This year’s ALMA class brought together 33 arts leaders from around the region to support the work of three community-based culture organizations: Ballethnic Dance Company, We Love Buford Highway, and the Alif Institute.
Participants assisted these programs as they sought to address community challenges through an arts and culture lens while elevating the voices and identities of their communities.
Incorporating local art into the community is not only something that grounds and personalizes a space, but it also creates opportunities for residents to participate in the experience of their own community. This year’s ALMA class explored the ways that local governments could partner with artists to garner better community engagement and build the sense of local identity.
A member of the ALMA class, Rosemary Watts, took her experience from ALMA back to the City of Dunwoody, where she works. She saw first-hand the opportunities to improve community engagement through the arts, and quickly mobilized with her colleagues to create a space for Dunwoody students to join the local arts scene.
She spearheaded a public art campaign called the Storefront Art Exhibit. The project encouraged community-building between young community artists and local businesses. High schoolers from around Dunwoody were challenged to create art that spoke to the identity and dynamic community that makes up their neighborhood. Students submitted their pieces for consideration, and local businesses partnering in the project ranked pieces based on which they were most interested in housing in their space.
Over 30 students submitted pieces, and ten winning submissions were installed in late May at participating businesses around Dunwoody Village. The pieces celebrate the diversity and talent of young, local artists, with each providing an explanation of how their piece speaks to the distinct beauty of the Dunwoody community.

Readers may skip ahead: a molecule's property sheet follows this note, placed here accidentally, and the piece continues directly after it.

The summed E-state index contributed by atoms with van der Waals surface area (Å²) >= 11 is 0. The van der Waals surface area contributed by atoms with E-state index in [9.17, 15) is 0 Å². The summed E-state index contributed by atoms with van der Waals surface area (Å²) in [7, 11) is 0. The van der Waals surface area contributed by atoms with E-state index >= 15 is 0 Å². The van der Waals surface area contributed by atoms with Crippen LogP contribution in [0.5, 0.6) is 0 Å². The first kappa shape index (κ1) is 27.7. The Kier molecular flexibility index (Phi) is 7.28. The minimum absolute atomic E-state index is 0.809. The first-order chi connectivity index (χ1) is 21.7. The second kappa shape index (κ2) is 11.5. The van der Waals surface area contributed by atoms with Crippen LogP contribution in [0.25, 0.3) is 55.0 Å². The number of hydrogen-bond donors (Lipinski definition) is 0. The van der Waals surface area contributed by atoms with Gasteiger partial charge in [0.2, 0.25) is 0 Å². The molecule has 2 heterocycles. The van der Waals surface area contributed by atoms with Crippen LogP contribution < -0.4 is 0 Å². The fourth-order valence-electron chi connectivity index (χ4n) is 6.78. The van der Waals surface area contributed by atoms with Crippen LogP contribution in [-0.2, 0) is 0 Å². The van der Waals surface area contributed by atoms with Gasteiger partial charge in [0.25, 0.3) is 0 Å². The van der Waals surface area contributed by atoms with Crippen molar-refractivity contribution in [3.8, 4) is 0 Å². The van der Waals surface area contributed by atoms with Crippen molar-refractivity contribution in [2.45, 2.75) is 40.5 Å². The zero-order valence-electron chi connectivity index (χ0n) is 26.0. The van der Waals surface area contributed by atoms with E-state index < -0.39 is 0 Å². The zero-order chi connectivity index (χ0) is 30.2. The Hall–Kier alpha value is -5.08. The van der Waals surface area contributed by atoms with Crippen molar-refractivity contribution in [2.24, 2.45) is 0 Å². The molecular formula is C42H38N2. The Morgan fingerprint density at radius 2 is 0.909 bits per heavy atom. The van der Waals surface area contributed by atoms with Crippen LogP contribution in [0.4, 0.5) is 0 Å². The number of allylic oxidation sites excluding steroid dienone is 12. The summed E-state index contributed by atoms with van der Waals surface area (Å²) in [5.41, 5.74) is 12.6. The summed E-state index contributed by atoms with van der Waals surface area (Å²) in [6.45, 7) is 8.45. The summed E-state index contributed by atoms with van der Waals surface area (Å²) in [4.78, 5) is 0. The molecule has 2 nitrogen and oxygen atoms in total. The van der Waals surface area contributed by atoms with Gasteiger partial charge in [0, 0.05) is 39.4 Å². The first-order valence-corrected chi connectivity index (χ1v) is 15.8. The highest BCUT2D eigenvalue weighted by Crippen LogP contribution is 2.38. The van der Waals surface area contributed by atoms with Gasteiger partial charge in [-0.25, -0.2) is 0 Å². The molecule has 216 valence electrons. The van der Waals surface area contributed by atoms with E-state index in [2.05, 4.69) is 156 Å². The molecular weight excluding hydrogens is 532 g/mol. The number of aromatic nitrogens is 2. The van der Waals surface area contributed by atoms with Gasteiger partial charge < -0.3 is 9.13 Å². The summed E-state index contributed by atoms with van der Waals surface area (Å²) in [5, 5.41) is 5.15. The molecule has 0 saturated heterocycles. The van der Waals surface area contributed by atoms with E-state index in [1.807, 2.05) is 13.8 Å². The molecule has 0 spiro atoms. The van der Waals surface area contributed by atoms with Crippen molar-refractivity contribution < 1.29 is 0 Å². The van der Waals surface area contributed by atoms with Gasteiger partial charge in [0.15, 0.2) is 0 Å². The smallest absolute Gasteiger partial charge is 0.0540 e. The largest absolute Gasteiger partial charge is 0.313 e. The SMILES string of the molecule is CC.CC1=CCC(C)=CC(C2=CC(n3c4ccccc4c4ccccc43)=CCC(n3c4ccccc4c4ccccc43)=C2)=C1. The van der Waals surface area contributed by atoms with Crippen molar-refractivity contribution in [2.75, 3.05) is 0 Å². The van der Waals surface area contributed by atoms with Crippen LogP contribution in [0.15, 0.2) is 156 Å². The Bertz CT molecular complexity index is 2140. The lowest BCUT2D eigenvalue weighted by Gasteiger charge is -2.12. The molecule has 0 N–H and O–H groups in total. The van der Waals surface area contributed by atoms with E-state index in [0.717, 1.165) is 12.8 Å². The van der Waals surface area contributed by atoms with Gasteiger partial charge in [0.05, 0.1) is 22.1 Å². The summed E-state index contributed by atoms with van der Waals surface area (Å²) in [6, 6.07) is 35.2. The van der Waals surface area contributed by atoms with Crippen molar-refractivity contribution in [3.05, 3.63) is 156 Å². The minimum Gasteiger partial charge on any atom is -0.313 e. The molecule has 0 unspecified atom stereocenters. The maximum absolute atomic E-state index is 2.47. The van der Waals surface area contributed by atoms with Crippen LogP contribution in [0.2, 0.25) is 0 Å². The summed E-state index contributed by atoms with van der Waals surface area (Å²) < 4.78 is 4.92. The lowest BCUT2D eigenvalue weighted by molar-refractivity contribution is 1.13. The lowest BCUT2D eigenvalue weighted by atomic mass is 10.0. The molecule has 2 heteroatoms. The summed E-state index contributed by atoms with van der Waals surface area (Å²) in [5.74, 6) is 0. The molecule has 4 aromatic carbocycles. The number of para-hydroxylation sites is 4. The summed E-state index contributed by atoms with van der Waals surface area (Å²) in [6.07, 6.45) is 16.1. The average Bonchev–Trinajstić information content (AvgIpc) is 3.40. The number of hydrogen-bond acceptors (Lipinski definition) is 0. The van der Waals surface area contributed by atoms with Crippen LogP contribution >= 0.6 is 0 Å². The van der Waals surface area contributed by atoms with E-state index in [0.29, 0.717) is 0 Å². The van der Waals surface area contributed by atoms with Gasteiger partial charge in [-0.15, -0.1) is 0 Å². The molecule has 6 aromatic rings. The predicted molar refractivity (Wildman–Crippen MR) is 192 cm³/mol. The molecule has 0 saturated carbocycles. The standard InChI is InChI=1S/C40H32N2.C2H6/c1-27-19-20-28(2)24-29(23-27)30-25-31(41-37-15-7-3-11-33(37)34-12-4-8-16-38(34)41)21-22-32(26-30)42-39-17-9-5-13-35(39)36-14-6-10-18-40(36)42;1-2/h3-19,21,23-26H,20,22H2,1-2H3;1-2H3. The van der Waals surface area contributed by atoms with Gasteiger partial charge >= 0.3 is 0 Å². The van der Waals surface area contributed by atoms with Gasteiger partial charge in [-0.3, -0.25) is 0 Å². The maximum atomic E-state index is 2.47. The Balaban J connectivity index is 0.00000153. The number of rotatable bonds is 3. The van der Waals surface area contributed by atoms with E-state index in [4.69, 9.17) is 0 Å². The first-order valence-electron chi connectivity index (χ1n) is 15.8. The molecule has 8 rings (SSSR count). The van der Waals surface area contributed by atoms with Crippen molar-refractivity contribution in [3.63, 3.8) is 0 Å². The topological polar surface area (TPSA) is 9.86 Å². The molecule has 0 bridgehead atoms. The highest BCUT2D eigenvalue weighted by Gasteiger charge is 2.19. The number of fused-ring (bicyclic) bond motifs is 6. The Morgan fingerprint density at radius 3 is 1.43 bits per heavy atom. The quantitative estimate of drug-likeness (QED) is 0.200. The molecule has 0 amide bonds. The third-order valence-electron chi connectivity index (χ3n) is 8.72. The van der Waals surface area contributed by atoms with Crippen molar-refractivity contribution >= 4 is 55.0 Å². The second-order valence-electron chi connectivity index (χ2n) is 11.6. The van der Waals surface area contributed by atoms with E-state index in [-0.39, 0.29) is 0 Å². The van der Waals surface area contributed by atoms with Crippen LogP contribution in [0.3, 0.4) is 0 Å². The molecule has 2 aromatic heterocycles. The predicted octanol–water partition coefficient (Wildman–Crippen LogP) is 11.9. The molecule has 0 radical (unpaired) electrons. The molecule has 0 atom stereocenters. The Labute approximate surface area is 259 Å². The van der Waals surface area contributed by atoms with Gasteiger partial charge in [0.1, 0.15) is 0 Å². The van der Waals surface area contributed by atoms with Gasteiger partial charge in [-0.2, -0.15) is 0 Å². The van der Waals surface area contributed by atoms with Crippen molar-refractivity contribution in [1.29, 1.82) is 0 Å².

Themes the students called out include the natural beauty of Dunwoody, the vibrance and diversity of the community, and togetherness. Some spoke more specifically to issues of global and community justice, speaking out against the war in Ukraine, advocacy for LGBTQIA rights, and celebrating spoken language diversity.
“This project wouldn’t have happened if it weren’t for ALMA and the information and collaboration that I learned in the program,” said Rosemary Watts, who hopes to continue to expand upon this project in the coming months. Watts says that planning is underway in Dunwoody for a new project called Traffic Signal Box Public Art, where they may use some of the students’ artwork from this exhibit to wrap traffic signal boxes. This project will continue to allow people to view art from the Storefront exhibit throughout the city.
Images of each piece, details about their meaning, and their locations are available at the City of Dunwoody’s website.
What’s Next ATL, produced by the Atlanta Regional Commission, is a community resource that explores how metro Atlanta is growing and changing, and how the region is addressing its most pressing challenges.